The 2016 Razer Blade Pro Reviewby Brandon Chester on March 6, 2017 8:00 AM EST
The Razer Blade Pro is not like the desktop replacement machines from Clevo and MSI, but it's still very much a mobile workstation. It's outfitted with 32GB of 2133MHz DDR4 memory running in dual channel mode, NVIDIA's GTX 1080 GPU, and an Intel i7-6700HQ CPU. At this point Intel's Skylake parts are a known quantity, and 6700HQ has shown up in a multitude of laptops over the past year. It's a 45 watt part with a base frequency of 2.6GHz and a peak turbo frequency of 3.5GHz. The Blade Pro launched a bit too early to use Kaby Lake, although Kaby Lake doesn't really bring a significant improvement in performance so it's not really an issue anyway. The implementation of G-SYNC means that the Intel HD 530 GPU is unused, so the Blade Pro is always working with the GTX 1080.
In PCMark 8 the Blade Pro performs well in the Creative test suite, but doesn't perform as well in the Work or Home tests. However, it's important to note that the range of scores is much greater in the Creative test, putting the Blade Pro with its GTX 1080 ahead of most other laptops. In the other two tests the score is on the lower end, but it's still similar to those from other laptops that use i7-6700HQ.
Cinebench is heavily cpu-focused, with both a single-threaded and a multi-threaded test. Previous devices that use Intel's Core i7-6700HQ have fallen in line with roughly the same scores, and the Blade Pro is no exception. However, it's worth noting that those other i7-6700HQ laptops can retail for less than half the price of the Blade Pro, and given the Blade Pro's position as an expensive no-compromise machine, using the 2.9GHz i7-6920HQ would have been a good way to outshine the competition in CPU-focused tasks and benchmarks. So while the Blade Pro does perform as well as similarly specced laptops, you would think that the high price would net you an advantage over the rest of the market.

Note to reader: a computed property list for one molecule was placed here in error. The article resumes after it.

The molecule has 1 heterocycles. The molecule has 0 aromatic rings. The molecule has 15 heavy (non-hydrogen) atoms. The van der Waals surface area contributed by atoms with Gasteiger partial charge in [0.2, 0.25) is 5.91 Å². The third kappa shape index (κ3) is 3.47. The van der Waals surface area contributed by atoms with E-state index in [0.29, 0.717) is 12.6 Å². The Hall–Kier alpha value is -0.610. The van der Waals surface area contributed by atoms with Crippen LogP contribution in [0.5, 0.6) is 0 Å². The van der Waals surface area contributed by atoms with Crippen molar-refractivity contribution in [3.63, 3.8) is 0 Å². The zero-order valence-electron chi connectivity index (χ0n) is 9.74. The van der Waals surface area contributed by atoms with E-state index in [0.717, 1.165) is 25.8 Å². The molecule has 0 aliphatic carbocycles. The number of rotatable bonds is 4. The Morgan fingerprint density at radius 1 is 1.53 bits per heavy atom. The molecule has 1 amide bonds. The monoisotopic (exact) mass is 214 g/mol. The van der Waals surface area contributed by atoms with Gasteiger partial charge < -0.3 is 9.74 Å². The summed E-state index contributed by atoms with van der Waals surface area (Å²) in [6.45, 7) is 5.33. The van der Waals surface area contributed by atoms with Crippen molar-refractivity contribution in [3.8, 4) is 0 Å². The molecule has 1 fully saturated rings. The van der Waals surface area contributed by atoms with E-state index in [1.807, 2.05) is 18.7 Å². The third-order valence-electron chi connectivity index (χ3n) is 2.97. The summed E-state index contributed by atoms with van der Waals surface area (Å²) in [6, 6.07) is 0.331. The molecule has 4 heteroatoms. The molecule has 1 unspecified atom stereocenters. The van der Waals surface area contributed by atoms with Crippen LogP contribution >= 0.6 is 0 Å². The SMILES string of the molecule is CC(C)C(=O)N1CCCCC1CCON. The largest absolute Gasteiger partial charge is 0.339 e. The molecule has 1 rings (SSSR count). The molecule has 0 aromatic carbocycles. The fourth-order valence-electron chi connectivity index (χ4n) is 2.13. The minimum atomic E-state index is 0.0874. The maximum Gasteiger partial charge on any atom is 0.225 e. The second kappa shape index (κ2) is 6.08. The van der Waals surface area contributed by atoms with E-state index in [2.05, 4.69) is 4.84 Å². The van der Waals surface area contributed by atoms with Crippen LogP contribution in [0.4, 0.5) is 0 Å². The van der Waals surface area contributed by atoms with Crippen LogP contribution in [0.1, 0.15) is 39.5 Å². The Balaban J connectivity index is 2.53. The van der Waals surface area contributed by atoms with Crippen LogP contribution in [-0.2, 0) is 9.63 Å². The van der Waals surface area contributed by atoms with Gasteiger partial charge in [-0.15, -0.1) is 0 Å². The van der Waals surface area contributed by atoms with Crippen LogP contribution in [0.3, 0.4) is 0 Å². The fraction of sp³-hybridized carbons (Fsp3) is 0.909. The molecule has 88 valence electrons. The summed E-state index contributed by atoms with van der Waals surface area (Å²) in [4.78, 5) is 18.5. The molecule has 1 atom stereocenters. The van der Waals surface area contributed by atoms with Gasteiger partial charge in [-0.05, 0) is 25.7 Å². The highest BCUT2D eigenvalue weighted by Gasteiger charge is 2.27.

The Blade Pro comes in three different storage configurations of 512GB, 1TB, and 2TB. All of these involve two SSDs in a RAID0 configuration. At this point I really need to address this continued nonsensical trend in the gaming machine market. Using two SSDs in RAID0 is not advantageous; it actually presents problems. Using two separate SSDs takes up more space internally, which is at a premium in this kind of machine. It also essentially doubles the failure rate, because you now have two drives that could be a point of failure, and in this setup the loss of one drive is catastrophic. Finally, RAID0 doesn't improve performance in any meaningful way with SSDs. In this scenario the data is striped across both drives, but SSDs already implement multiple forms of parallelism internally, making this mostly pointless when you could just get a larger drive. This kind of setup boils down to marketing driving product decisions, and that's not a framework for good decision making.
Moving on to the actual drives, I've checked on both a 512GB and a 1TB unit that the drives in use are Samsung's PM951. I've heard from other people that their units use PM961, so it's not clear if some sort of multi-sourcing is going on here, but mine are definitely PM951 and I can only evaluate what I'm given. Regardless of whether it's PM951 or PM961, I'm really shocked to see a TLC drive in a $3700 laptop. Frankly, it's just not acceptable. One point I neglected to mention above is that using two separate SSDs in RAID0 instead of a single larger SSD increases the cost by about 20%. So effectively, money is being spent to check a box on a marketing sheet even though it doesn't provide any benefit to the user, when it could be spent on using an altogether better SSD.
At this point SSDs have gotten so fast that you'll usually be bottlenecked by some other part of the system before the IO performance becomes an issue. CrystalDiskMark isn't exactly comprehensive, but it gives a basic idea of SSD performance. Sequential read speeds surpass 2GiB/s, and sequential write speeds surpass 1GiB/s. My complaint is really just based on the fact that such an expensive laptop is shipping with anything but the best available SSDs. In this case the 1TB arrangement of two 512GB PM951s is actually slower with random read and write speeds than the Clevo P870DM2 outfitted with only a 256GB Samsung 950 Pro, despite the 950 Pro's overwhelming disadvantage with the number of dies for use with internal parallelism. For $3699.99 I would expect nothing less than Samsung's SM961, and I'm pretty sure Razer would still make a hefty profit on each unit if they used it.